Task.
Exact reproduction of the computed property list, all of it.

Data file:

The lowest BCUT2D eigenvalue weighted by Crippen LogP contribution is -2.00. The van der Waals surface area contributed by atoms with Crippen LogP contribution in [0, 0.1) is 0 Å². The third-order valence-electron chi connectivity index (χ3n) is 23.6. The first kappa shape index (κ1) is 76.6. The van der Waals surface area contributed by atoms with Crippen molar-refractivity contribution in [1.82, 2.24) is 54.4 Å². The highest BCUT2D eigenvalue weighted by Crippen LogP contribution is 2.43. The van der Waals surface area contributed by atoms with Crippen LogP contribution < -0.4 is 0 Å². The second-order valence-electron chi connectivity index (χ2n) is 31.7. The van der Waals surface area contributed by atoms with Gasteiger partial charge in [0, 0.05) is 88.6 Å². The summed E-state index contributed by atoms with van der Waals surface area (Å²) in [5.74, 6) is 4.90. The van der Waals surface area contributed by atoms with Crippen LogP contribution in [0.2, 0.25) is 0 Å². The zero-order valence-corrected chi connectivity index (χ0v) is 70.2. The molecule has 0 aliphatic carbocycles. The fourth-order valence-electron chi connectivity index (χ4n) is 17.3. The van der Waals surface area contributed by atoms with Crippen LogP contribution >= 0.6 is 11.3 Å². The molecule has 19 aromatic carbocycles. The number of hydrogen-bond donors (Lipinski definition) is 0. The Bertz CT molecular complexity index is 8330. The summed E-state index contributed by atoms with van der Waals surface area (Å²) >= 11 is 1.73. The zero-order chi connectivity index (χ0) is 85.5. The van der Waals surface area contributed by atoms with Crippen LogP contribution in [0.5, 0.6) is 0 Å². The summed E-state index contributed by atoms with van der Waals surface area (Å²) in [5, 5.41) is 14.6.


The lowest BCUT2D eigenvalue weighted by Crippen LogP contribution is -2.00. The van der Waals surface area contributed by atoms with Crippen LogP contribution in [0, 0.1) is 0 Å². The third-order valence-electron chi connectivity index (χ3n) is 23.6. The first kappa shape index (κ1) is 76.6. The van der Waals surface area contributed by atoms with Crippen molar-refractivity contribution in [1.82, 2.24) is 54.4 Å². The highest BCUT2D eigenvalue weighted by Crippen LogP contribution is 2.43. The van der Waals surface area contributed by atoms with Crippen LogP contribution < -0.4 is 0 Å². The second-order valence-electron chi connectivity index (χ2n) is 31.7. The van der Waals surface area contributed by atoms with Gasteiger partial charge in [0, 0.05) is 88.6 Å². The summed E-state index contributed by atoms with van der Waals surface area (Å²) in [5.74, 6) is 4.90. The van der Waals surface area contributed by atoms with Crippen LogP contribution in [0.2, 0.25) is 0 Å². The zero-order valence-corrected chi connectivity index (χ0v) is 70.2. The molecule has 0 aliphatic carbocycles. The fourth-order valence-electron chi connectivity index (χ4n) is 17.3. The van der Waals surface area contributed by atoms with Crippen LogP contribution >= 0.6 is 11.3 Å². The molecule has 19 aromatic carbocycles. The number of hydrogen-bond donors (Lipinski definition) is 0. The Bertz CT molecular complexity index is 8330. The summed E-state index contributed by atoms with van der Waals surface area (Å²) >= 11 is 1.73. The zero-order chi connectivity index (χ0) is 85.5. The van der Waals surface area contributed by atoms with Crippen LogP contribution in [0.5, 0.6) is 0 Å². The summed E-state index contributed by atoms with van der Waals surface area (Å²) in [5, 5.41) is 14.6.